Imec, the Belgium-based nanoelectronics and digital technologies research center, is leading a European Union program to develop low-power edge artificial intelligence (AI) chips based on several emerging memory technologies.
The three-year program, called Tempo (Technology & hardware for nEuromorphic coMPuting), is a cross-border collaboration between 19 research and industrial partners, including CEA-Leti of France and the Fraunhofer Group of Germany. The joint effort aims to develop process technology and hardware platforms leveraging emerging memory technologies for neuromorphic computing. The goal is to develop a new way to support applications in mobile devices that need complex machine-learning algorithms.
Today, applications of this sort typically rely on shipping data to cloud-based server racks and then back. Complying with European data privacy regulations is difficult with a cloud-based approach however. Given those restrictions, the alternative is to perform AI on the edge — within battery-powered mobile devices such as cars and smartphones. The technology to do so doesn't exist, so Europe must create it.
The topic is relevant especially in Europe, but it's a concern across the industry. Edge AI and machine-learning algorithms are becoming increasingly necessary in day-to-day products and applications such as smart home assistants with natural-language processing, security systems that employ facial recognition, or autonomous vehicles. The demand for complex computational algorithms will only grow further.
There are plenty of other reasons to avoid using the cloud beyond complying with data privacy rules. Sending data to the cloud costs energy and latency. The ultimate for edge AI applications is to enable intelligent energy-efficient local processing.
Tempo aims to evaluate current solutions at device, architecture and application level, and build and expand the technology roadmap for European AI hardware platforms. The project will leverage MRAM (imec), FeRAM (Fraunhofer) and RRAM (CEA-Leti) memory to implement both spiking neural network (SNN) and deep neural network (DNN) accelerators for eight different use cases, ranging from consumer to automotive and medical applications.
In-memory computing architecture as highlighted at CEA-Leti in 2018 by Prof. Subhasish Mitra, Departments of Electrical Engineering and Computer Science at Stanford University. (Source: Professor Subhasish Mitra / Stanford University)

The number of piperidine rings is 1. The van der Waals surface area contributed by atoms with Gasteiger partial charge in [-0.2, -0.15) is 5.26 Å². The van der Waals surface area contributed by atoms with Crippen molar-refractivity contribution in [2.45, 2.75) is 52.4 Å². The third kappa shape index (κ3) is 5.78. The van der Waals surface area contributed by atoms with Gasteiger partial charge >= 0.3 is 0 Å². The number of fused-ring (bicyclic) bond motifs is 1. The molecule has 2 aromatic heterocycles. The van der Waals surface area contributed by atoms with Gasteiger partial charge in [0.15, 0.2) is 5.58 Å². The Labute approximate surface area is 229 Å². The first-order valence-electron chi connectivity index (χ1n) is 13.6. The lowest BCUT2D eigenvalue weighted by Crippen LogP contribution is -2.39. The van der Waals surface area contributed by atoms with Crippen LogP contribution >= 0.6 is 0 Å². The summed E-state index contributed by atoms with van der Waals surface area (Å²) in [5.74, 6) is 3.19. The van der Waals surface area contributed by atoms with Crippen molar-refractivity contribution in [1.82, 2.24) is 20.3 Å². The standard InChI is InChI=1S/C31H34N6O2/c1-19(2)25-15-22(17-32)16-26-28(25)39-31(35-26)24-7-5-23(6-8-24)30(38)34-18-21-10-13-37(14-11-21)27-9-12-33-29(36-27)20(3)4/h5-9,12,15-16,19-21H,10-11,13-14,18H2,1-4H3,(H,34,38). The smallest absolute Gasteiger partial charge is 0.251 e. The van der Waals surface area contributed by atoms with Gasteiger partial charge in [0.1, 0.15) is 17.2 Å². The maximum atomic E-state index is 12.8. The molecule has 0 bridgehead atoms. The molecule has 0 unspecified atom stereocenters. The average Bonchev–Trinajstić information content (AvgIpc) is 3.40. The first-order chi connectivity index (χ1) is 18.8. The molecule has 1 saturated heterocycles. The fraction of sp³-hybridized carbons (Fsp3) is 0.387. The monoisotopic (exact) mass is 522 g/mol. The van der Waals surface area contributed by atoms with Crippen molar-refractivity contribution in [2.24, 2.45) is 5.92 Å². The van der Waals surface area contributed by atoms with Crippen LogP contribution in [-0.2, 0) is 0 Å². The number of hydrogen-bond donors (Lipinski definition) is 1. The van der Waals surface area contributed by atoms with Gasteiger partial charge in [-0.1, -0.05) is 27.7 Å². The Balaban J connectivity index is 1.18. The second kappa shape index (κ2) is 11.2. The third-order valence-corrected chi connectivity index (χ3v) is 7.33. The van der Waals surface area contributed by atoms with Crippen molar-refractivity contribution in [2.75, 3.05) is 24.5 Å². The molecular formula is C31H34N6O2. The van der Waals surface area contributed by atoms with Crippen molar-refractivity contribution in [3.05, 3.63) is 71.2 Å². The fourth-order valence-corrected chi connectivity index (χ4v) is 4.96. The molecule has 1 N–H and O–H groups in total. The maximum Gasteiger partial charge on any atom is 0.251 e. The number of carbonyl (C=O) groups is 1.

The director of the Fraunhofer Institute for Photonic Microsystems (IPMS) and chairman of the board of directors of the Fraunhofer Group Microelectronics, Prof. Hubert Lakner, said a key enabler for machine learning and pattern recognition is the capability of the algorithms to browse through large datasets. In terms of hardware this means having rapid access to large memory blocks. Therefore, one of the key focal areas of Tempo are energy efficient nonvolatile emerging memory technologies and novel ways to design and process memory and processing blocks on chip.
Emmanuel Sabonnadiere, CEO at CEA-Leti said they aimed to sweep technology options covering emerging memories and attempt to pair them with contemporary (DNN) and exploratory (SNN) neuromorphic computing paradigms. The process and design compatibility of each technology option will be assessed with respect to established integration practices and industrial partner roadmaps and needs to prepare the future market of edge AI “where Europe is well positioned with multiple disruptive technologies.”
Luc Van den hove, CEO at Imec, commented, “We are delighted to enter in such broad European collaboration effort on edge artificial intelligence, gathering the relevant stakeholders in Europe, including CEA-Leti and Fraunhofer, two of our most renowned colleague research centers in Europe. Thanks to our combined expertise, we can scan more potential routes forward than what would be possible by each of us individually, and as such, position Europe in the driver seat for R&D on AI.” He added that behind the scenes, they are already defining more public and bilateral agreements with several of the partners involved.
Tempo is a European innovation project funded by the ECSEL Joint Undertaking (JU), a public-private partnership for electronic components and systems which funds research, development and innovation projects in key enabling technologies. The JU receives support from the European Union’s Horizon 2020 research and innovation program, and from Belgium, France, Germany, the Netherlands, and Switzerland.
Tempo, which was officially kicked off in April 2019, will run for three years. The consortium consists of nineteen members, with Imec taking the lead as the sole Belgian consortium partner. The other consortium members are, for France: CEA-LETI, ST-Microelectronics Crolles, ST-Microelectronics Grenoble, Thales Alenia Space and Valeo. For Germany: Bosch, Fraunhofer EMFT, Fraunhofer IIS, Fraunhofer IPMS, Infineon, Innosent, TU Dresden and Videantis. For the Netherlands: imec the Netherlands, Philips Electronics and Philips Medical Systems. For Switzerland: aiCTX and the University of Zürich.
>> This article was originally published on our sister site, EE Times: “EU AI Will Rely on Memories.”